The Light and the Dark by Mikhail Shishkin and Andrew Bromfield (translator)
|The Light and the Dark by Mikhail Shishkin and Andrew Bromfield (translator)|
|Genre: Literary Fiction|
|Reviewer: Ani Johnson|
|Summary: A Russian literary novel that's an antidote to the stereotypical Russian literary novel. It's un-stodgy, beautiful and as good for beach reading as it is for reading group discussion; something for most in fact.|
|Buy? Yes||Borrow? Yes|
|Pages: 368||Date: February 2012|
Two lovers write letters to each other about their love, their dreams and their separate lives; lives that they hope will one day merge once again to become one. For Sasha life is the everyday grind with work and demanding loved ones along with the challenges they engender. For Volodenka, it's life in the Russian army and his eventual posting to China. However their love is more complicated than most as more than geography and circumstance stands between them: they're also separated by the decades… many, many decades.
Mikhail Shishkin is a big name in modern Russian literature being the only person to have received all three of his country's prestigious prizes but if you fear Russian literature, please don't let this put you off. This isn't what you may think of when you imagine the genre. No heavily laden volumes like War and Peace, no doom-laden heroine like Anna Karenina. Instead it's an easy enjoyable read with more lurking under the surface for those who would like to submerge without the necessity to do so.
However, there is one tiny warning. If you need logic in your storyline, this may not be your novel. You have to accept unquestioningly that letters go back and forth across time and that these people have seemingly met before without knowing the mechanics. For those like me who believe, a gem awaits.
Volodenka writes to his love, describing the lead up to his posting interspersed with memories of his childhood, the tragic changes in his family and then the brutal reality of the warfare he's plunged into, making a bloody cut through his expression of love. In return, Sasha recounts happy family holidays and tries to cope with the awful Sonya as Sasha moves through the years in comparative safety. Both are very easy to love, adding to the book's charm.
Shishkin jumps back and forth between them showing us moments filled with colour, emotion, surprises and one or two shocks. (Experienced translator Andrew Bromfield deserves recognition for this too. The material he had to work was indeed high quality but his interpretation ensures the flow and readability come across with the words.)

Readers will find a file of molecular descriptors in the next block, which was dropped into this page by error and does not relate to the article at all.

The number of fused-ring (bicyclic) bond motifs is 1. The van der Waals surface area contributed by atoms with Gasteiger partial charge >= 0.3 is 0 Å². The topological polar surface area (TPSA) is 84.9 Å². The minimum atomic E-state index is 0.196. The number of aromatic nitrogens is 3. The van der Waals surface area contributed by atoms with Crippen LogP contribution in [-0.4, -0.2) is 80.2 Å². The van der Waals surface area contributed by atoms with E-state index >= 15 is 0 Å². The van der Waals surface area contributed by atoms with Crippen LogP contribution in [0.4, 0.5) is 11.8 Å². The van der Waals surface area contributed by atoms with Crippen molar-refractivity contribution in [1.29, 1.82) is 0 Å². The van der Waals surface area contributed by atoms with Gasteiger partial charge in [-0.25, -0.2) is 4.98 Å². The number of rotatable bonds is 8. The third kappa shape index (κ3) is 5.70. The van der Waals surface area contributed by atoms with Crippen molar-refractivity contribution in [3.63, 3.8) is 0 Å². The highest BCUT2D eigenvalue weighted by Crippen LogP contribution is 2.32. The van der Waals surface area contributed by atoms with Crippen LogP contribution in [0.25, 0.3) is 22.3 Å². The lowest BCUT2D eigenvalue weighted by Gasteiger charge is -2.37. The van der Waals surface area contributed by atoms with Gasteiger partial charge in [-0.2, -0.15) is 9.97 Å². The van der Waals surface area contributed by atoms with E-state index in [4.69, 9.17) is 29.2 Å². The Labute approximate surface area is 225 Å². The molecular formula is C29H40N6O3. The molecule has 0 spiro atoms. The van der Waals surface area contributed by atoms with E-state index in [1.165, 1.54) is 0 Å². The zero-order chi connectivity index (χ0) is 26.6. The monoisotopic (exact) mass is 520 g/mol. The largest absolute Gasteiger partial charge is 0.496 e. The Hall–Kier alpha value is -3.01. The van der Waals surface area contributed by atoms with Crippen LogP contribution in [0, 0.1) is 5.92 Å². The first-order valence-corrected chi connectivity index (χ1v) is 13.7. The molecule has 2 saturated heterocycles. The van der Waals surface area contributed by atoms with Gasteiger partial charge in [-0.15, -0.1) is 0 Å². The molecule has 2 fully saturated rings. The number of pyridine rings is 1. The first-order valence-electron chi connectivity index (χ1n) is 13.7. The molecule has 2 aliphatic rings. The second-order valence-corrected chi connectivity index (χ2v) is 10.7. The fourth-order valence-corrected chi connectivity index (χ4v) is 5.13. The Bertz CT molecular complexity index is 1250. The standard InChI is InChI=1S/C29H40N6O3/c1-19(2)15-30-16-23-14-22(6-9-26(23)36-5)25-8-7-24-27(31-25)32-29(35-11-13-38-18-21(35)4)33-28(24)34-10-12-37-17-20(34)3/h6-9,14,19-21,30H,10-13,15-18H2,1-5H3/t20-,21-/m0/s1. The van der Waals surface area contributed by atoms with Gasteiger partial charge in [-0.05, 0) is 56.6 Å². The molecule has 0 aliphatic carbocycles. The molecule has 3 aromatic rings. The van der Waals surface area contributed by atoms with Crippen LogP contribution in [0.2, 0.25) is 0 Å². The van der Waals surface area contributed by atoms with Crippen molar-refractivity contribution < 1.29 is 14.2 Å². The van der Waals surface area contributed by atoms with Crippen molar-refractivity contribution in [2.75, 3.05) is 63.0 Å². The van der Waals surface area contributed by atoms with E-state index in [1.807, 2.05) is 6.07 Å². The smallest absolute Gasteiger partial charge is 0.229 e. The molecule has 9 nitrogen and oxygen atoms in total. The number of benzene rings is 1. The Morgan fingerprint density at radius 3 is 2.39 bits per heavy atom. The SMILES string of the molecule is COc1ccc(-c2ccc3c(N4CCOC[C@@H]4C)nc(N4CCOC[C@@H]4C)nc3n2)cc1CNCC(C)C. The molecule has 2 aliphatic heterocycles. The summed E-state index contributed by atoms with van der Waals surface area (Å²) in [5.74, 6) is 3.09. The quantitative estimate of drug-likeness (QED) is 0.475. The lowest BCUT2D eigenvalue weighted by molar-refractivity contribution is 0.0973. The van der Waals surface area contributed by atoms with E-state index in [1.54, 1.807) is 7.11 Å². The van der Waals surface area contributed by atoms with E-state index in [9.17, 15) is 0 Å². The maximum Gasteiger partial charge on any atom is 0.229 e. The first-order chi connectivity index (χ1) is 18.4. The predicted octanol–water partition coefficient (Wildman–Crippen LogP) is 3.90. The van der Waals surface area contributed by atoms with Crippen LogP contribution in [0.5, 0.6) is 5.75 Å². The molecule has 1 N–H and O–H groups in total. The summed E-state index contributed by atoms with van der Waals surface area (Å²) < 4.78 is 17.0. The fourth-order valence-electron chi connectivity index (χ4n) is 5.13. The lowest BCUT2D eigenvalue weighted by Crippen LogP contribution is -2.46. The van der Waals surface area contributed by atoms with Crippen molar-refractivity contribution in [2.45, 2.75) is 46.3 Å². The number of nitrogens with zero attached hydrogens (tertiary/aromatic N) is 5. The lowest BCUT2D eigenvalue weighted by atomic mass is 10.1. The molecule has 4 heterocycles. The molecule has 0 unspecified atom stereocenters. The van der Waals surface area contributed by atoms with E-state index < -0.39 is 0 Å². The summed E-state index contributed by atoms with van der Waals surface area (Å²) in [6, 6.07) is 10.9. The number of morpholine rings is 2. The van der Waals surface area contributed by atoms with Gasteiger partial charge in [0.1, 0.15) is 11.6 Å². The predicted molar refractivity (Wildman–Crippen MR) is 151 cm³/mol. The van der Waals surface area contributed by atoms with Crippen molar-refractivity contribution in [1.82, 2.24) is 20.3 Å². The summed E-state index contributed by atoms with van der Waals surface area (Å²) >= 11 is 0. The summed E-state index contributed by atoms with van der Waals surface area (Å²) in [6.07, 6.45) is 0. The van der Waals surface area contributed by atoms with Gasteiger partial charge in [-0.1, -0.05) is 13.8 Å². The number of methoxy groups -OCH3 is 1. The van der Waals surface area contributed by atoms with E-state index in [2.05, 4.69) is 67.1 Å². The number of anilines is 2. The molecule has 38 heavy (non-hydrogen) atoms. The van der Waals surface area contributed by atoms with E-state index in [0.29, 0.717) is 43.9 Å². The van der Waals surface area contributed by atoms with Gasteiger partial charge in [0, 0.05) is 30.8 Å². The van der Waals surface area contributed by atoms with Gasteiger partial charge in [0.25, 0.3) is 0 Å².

The episodes the lovers relate are fascinating. The prose snapshots showing us historic detail is at just the right level; there to enthral rather than bore. From the almost innocence ignorance of the treatment for bad posture in children to the detail on the Chinese uniforms or the ironic death of Russian officer Vseslavinsky and all in between, there are no dull moments interlacing the beautiful words of affection and longing.
The novel's title hints at the depths I mentioned. Our two lovers may also be two sides of life. Sasha represents the light while Volodenka sees the dark, barbaric side of life. I'm not totally convinced as some of Sasha's experiences aren't that happy and, despite what he sees and endures, the soldier retains his sensitivity and a twinkle of humour glimmering through the exhaustion. Perhaps they're two sides of the same soul, reincarnated? It would be interesting to hear your thoughts on this one.
No matter how we analyse it, I finished The Light and The Dark thinking it was good. Then, as the characters pervaded my thoughts for days afterwards I realised it's actually a lot better than just 'good'. It's also got one of the most satisfying endings I've read in a while… and guess what? Yes, I cried… again!
If you've enjoyed this and would like to read another lyrical book about the pain of love and life, we strongly suggest Ten Things I've Learnt About Love by Sarah Butler.
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